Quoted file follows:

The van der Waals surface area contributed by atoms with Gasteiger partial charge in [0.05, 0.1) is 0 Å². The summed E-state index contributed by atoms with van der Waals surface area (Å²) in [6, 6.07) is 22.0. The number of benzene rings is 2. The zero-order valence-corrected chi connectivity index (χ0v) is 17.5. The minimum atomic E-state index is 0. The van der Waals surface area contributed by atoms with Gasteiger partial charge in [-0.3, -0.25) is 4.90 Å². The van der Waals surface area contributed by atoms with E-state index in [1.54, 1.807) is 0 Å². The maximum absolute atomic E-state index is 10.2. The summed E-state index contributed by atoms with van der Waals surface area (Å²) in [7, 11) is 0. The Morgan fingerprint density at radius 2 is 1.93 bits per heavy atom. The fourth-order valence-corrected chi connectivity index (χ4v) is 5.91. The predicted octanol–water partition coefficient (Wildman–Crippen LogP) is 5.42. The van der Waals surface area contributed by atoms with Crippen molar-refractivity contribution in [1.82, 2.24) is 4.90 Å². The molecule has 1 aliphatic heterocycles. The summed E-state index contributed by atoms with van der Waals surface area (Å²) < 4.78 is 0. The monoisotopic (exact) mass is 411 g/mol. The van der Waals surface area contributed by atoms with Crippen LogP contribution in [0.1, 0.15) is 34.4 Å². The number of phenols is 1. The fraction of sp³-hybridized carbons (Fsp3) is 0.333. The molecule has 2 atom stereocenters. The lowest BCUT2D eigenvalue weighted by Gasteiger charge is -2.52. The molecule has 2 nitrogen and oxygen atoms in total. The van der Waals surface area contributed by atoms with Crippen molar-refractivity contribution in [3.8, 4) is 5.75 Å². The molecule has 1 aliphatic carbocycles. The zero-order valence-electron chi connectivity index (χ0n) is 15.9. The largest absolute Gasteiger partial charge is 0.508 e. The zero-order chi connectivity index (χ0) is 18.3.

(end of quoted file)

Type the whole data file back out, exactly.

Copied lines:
The van der Waals surface area contributed by atoms with Gasteiger partial charge in [0.05, 0.1) is 0 Å². The summed E-state index contributed by atoms with van der Waals surface area (Å²) in [6, 6.07) is 22.0. The number of benzene rings is 2. The zero-order valence-corrected chi connectivity index (χ0v) is 17.5. The minimum atomic E-state index is 0. The van der Waals surface area contributed by atoms with Gasteiger partial charge in [-0.3, -0.25) is 4.90 Å². The van der Waals surface area contributed by atoms with E-state index in [1.54, 1.807) is 0 Å². The maximum absolute atomic E-state index is 10.2. The summed E-state index contributed by atoms with van der Waals surface area (Å²) in [7, 11) is 0. The Morgan fingerprint density at radius 2 is 1.93 bits per heavy atom. The fourth-order valence-corrected chi connectivity index (χ4v) is 5.91. The predicted octanol–water partition coefficient (Wildman–Crippen LogP) is 5.42. The van der Waals surface area contributed by atoms with Crippen molar-refractivity contribution in [1.82, 2.24) is 4.90 Å². The molecule has 1 aliphatic heterocycles. The summed E-state index contributed by atoms with van der Waals surface area (Å²) < 4.78 is 0. The monoisotopic (exact) mass is 411 g/mol. The van der Waals surface area contributed by atoms with Crippen LogP contribution in [0.1, 0.15) is 34.4 Å². The number of phenols is 1. The fraction of sp³-hybridized carbons (Fsp3) is 0.333. The molecule has 2 atom stereocenters. The lowest BCUT2D eigenvalue weighted by Gasteiger charge is -2.52. The molecule has 2 nitrogen and oxygen atoms in total. The van der Waals surface area contributed by atoms with Crippen molar-refractivity contribution in [3.8, 4) is 5.75 Å². The molecule has 1 aliphatic carbocycles. The zero-order valence-electron chi connectivity index (χ0n) is 15.9. The largest absolute Gasteiger partial charge is 0.508 e. The zero-order chi connectivity index (χ0) is 18.3.